An UMSL Student’s Guide to Understanding Black Friday

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Written By: Dana Pierson


Black Friday is the day after Thanksgiving or November 27th of this year. Whether an avid storefront shopper or a cyberspace browsing junkie, Black Friday is known to bring a variety of discounts to fuel holiday shopping. Below is an explanation of the origins of this unofficial holiday and the future this day holds.



Celebrated as the starting point for holiday shopping, the term “Black Friday” was originally used for a different purpose. In the year 1896, the United States suffered its first national financial crisis. The gold market in the country had crashed due to two major Wall Street financiers’ get-rich-quick scheme. These men had decided to purchase large amounts of the nation’s gold in hopes to inflate prices. Their plan was to drive the gold market price high and then sell the gold they had bought out for profit. However, when the plan had unraveled, the nation’s stock market crashed. Americans from brokers to farmers went bankrupt. Ironically, this plan was unveiled on a Friday, thus coining the term “Black Friday.”


There have been accounts of how Black Friday developed in the modern era. Some say it has touchpoints to the United States’ history with slavery, others claim it has to do with the color pen retailers recorded losses and profits in. However, these accounts are not true. The main reason the term “Black Friday” resurged in usage was due to Philadelphia police officers coining the term in the 1950s. Each Saturday following Thanksgiving was the Army versus Navy college football game. That paired with holiday shopping, brought a wave of suburban shoppers and football tourists to the city of Philadelphia each year. Police officers, who usually couldn’t take this weekend off, underwent stress related to chaos invoked by long days, traffic, and crowd control. “Black Friday” was their way of describing the stress related to this weekend each year.


Marketing Genius

Black Friday is known to be one of the greatest marketing inventions of modern time. When retailers during the 1960s noticed how the Philadelphia police officers’ term caught on in popularity, they tried to reinvent the day. Primarily this was because there was still a negative connotation associated with the Friday after Thanksgiving; there was even an attempt to change the term to “Big Friday.” Despite this new term not launching in retailers’ favor, they were able to latch the idea of Black Friday to the legend of retailers only gaining profit for the year after Thanksgiving.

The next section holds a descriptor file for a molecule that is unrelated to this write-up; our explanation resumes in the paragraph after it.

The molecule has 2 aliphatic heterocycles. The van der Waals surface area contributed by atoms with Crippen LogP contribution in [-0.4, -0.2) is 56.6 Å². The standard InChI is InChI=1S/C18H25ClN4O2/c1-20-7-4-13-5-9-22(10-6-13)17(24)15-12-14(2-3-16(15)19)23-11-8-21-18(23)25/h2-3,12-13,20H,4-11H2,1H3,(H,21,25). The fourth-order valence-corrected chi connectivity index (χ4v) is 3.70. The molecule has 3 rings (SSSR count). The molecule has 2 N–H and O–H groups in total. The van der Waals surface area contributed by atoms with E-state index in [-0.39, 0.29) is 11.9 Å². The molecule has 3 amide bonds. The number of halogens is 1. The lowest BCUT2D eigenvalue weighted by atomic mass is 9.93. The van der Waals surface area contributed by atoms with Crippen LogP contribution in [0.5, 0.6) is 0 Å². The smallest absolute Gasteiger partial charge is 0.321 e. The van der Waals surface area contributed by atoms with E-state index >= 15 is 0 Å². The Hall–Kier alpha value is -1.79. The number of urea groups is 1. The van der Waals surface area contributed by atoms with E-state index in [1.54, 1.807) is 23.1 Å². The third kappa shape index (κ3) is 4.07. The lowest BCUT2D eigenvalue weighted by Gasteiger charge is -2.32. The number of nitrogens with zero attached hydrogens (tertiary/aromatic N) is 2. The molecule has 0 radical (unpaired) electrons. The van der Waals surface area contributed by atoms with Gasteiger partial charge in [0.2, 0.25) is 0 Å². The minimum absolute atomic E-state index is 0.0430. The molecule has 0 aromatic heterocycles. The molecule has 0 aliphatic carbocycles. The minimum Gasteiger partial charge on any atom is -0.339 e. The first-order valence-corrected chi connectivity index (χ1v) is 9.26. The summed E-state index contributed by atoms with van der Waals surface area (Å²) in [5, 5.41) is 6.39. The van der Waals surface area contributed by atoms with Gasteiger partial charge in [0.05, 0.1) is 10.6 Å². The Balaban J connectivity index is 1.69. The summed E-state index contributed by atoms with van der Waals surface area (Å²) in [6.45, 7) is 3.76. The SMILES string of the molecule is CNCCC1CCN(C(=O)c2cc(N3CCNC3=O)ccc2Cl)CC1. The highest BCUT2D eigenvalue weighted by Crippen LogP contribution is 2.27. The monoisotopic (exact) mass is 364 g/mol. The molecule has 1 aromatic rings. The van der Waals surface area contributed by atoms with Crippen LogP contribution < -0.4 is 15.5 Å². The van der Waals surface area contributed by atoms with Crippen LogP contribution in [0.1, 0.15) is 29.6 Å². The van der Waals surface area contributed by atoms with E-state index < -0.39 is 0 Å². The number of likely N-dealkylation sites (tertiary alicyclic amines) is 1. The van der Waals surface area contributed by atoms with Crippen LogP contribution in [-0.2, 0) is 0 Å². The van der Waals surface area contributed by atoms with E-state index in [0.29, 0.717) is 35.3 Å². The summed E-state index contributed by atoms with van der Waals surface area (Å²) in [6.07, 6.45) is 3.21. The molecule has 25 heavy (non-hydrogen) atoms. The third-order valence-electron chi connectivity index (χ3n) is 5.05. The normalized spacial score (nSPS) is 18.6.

Now with Black Friday refigured in a new, positive light retailers now had the mission to spread the term national. It was only up till 1985 that Black Friday was still a regional term. And although other nations may not celebrate Thanksgiving, international companies have launched their own Black Friday sales with the aspiration to get buyers into the holiday shopping spirit. This has allowed companies to exceed sales internationally.


The future of Black Friday may be uncertain especially with COVID-19 mitigating social gatherings here in the United States. However, there are other ways to conduct holiday shopping that doesn’t involve busting through doors on the Friday after Thanksgiving. A new day dedicated to holiday shopping surged in popularity starting in 2005. Cyber Monday as it is known, allows for retailers to market discounts via the internet. In addition, this day was set on a Monday to allow those who went back into the office to browse while they worked. Best of all: different deals arose for the occasion.


UMSL Business and You

Black Friday did not take off overnight. This term took decades to develop and was coined for different purposes. Are you ready to help create the next Black Friday? UMSL Business is a great place to start. Graduates of UMSL’s College of Business Administration are business leaders and entrepreneurs with unparalleled drive and skill. Programs don’t just focus on learning business principles; students experience the latest research and technology through real-world examples.  Learn more at

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